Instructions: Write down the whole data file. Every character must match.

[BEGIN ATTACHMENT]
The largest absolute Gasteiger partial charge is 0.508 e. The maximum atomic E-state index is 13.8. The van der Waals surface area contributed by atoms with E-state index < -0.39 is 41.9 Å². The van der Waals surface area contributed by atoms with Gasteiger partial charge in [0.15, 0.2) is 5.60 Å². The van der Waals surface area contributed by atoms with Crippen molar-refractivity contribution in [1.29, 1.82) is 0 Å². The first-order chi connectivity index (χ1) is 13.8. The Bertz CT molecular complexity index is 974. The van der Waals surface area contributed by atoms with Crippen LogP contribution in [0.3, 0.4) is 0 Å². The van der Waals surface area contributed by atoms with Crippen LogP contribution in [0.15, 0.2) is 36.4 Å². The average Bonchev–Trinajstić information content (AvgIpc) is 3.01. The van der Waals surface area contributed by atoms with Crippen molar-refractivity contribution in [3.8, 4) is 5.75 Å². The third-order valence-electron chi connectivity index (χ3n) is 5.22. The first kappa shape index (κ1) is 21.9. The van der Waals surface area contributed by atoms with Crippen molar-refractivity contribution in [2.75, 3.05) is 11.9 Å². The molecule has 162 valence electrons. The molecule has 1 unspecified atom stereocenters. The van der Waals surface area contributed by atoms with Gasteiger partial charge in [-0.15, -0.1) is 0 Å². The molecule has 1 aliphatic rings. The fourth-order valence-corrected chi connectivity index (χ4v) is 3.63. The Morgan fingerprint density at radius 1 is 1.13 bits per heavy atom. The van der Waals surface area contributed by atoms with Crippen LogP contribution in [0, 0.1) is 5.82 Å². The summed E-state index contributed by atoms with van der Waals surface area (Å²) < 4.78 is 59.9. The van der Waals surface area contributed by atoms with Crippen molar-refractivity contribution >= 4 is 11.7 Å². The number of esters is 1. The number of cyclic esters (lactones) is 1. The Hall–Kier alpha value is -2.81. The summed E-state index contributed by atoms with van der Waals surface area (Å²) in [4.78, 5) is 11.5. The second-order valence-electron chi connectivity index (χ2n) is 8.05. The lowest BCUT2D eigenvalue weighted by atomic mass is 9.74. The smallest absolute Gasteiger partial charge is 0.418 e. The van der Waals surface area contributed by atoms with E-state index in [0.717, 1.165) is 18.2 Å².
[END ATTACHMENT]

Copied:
The largest absolute Gasteiger partial charge is 0.508 e. The maximum atomic E-state index is 13.8. The van der Waals surface area contributed by atoms with E-state index < -0.39 is 41.9 Å². The van der Waals surface area contributed by atoms with Gasteiger partial charge in [0.15, 0.2) is 5.60 Å². The van der Waals surface area contributed by atoms with Crippen molar-refractivity contribution in [1.29, 1.82) is 0 Å². The first-order chi connectivity index (χ1) is 13.8. The Bertz CT molecular complexity index is 974. The van der Waals surface area contributed by atoms with Crippen LogP contribution in [0.3, 0.4) is 0 Å². The van der Waals surface area contributed by atoms with Crippen LogP contribution in [0.15, 0.2) is 36.4 Å². The average Bonchev–Trinajstić information content (AvgIpc) is 3.01. The van der Waals surface area contributed by atoms with Crippen molar-refractivity contribution in [3.8, 4) is 5.75 Å². The third-order valence-electron chi connectivity index (χ3n) is 5.22. The first kappa shape index (κ1) is 21.9. The van der Waals surface area contributed by atoms with Crippen molar-refractivity contribution in [2.75, 3.05) is 11.9 Å². The molecule has 162 valence electrons. The molecule has 1 unspecified atom stereocenters. The van der Waals surface area contributed by atoms with Gasteiger partial charge in [-0.15, -0.1) is 0 Å². The molecule has 1 aliphatic rings. The fourth-order valence-corrected chi connectivity index (χ4v) is 3.63. The Morgan fingerprint density at radius 1 is 1.13 bits per heavy atom. The van der Waals surface area contributed by atoms with Crippen LogP contribution in [0, 0.1) is 5.82 Å². The summed E-state index contributed by atoms with van der Waals surface area (Å²) < 4.78 is 59.9. The van der Waals surface area contributed by atoms with Crippen molar-refractivity contribution >= 4 is 11.7 Å². The number of esters is 1. The number of cyclic esters (lactones) is 1. The Hall–Kier alpha value is -2.81. The summed E-state index contributed by atoms with van der Waals surface area (Å²) in [4.78, 5) is 11.5. The second-order valence-electron chi connectivity index (χ2n) is 8.05. The lowest BCUT2D eigenvalue weighted by atomic mass is 9.74. The smallest absolute Gasteiger partial charge is 0.418 e. The van der Waals surface area contributed by atoms with E-state index in [0.717, 1.165) is 18.2 Å².